By Tom Collins
ELMIRA — Two Ontario dairy farmers, near Guelph, are making the slow trek across Canada to show consumers what supply management means to farmers.
Henk and Bettina Schuurmans of Milky Wave Farms left their Elmira farm on June 23, driving 40 km/hr in their John Deere 6430 tractor on their way to British Columbia. They left the farm and 200 milking cows in the hands of their three sons.
“We came up with idea early in spring to take a bicycle,” Henk Schuurmans, 55, told Farmers Forum. But then they figured that was too punishing for their aging bodies. ”We thought the car was too boring and motorcycles are just not our thing. We’re farmers. Why not take a tractor?”
Schuurmans estimates it will take about 30 to 40 days to make the 4,000-km trip to British Columbia. They are using social media to announce their whereabouts and hope to meet and stay with dairy farmers along the route. They also brought along a tent and sleeping bags, just in case.
The couple is making unscheduled stops along the way. They drove past a soccer tournament in Sault Ste. Marie and decided to stop in. Many of the 2,000 kids and parents came over to talk to the farmers. A large sign on the front end of the tractor reads: “Ask this dairy family about Canadian milk.”
There’s a life-sized plastic Holstein standing on a platform behind the tractor seat.
Schuurmans believes if Canada deals away supply management, smaller dairy farms won’t survive. Only large factory farms will be left, he says.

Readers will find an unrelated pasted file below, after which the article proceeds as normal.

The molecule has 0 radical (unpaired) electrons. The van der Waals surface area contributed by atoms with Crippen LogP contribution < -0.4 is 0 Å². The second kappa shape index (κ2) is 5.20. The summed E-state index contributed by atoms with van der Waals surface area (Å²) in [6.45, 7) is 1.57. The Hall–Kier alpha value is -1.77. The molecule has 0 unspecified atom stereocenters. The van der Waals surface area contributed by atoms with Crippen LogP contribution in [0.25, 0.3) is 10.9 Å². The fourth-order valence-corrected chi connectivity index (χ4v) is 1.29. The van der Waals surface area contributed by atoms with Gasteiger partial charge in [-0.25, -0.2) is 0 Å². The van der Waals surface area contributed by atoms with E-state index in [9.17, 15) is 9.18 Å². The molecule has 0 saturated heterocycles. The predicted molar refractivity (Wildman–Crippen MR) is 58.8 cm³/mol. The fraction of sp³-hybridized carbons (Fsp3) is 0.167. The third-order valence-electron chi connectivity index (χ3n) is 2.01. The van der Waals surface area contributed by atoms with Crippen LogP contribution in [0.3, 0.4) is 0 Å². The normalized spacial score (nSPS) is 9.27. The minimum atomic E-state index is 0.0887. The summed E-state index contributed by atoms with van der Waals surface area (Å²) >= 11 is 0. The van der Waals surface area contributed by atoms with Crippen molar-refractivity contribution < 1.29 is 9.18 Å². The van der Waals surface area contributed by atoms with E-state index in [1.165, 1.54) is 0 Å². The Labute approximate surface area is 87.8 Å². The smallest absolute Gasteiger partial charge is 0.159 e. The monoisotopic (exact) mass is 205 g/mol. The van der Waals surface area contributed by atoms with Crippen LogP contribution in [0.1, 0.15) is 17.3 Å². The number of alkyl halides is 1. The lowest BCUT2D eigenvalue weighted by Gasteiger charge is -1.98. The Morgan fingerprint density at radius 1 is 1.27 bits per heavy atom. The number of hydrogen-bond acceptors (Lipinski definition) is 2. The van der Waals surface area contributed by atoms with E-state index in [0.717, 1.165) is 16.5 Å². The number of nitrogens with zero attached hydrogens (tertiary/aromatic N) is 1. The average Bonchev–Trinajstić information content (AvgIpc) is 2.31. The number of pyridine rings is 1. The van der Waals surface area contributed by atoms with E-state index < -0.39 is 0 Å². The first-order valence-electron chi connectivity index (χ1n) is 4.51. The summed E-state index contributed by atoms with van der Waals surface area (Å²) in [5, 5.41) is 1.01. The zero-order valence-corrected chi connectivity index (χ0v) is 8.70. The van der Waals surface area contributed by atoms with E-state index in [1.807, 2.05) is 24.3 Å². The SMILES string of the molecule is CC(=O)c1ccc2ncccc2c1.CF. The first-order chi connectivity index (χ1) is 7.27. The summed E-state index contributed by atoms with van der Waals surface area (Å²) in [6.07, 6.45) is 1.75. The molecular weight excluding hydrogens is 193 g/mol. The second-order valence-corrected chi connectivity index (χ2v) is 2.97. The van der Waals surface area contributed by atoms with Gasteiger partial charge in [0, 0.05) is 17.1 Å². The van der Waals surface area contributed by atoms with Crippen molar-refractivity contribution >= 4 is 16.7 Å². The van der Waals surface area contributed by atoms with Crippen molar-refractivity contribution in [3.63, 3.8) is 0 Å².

“It will destroy the rural communities,” he said. “It’s not just farms, it’s tractor dealers and insurance companies, accountants, suppliers. There’s a lot of spinoff from dairy.”
The future of supply management has come up frequently over the past year as trade negotiations between the U.S. and Canada intensifies.
Schuurmans said the U.S. produces too much milk, causing the price of milk at times to fall below the cost of production, forcing some dairy farmers out of business.
Although the federal government has said it supports supply management, Schuurmans is still concerned. “We just hope it’s not going to be a bargaining tool in negotiating all these trade talks,” said Schuurmans.
When the Schuurmans arrive in B.C., they are putting the tractor on a tractor trailer and heading back to Elmira. After their son, Jim, marries in September, Henk and Bettina plan to hop back on the tractor and driving to the East Coast.
One of the most common questions they’ve been getting is why take a tractor with no cab.
“We both think it’s so much more fun with an open station,” said Schuurmans. “You can smell it, you can see it, you can experience it. The cab is too easy. You have to suffer a little bit.”
You can follow the Schuurmans’ trip on Twitter @CdnMilkTour.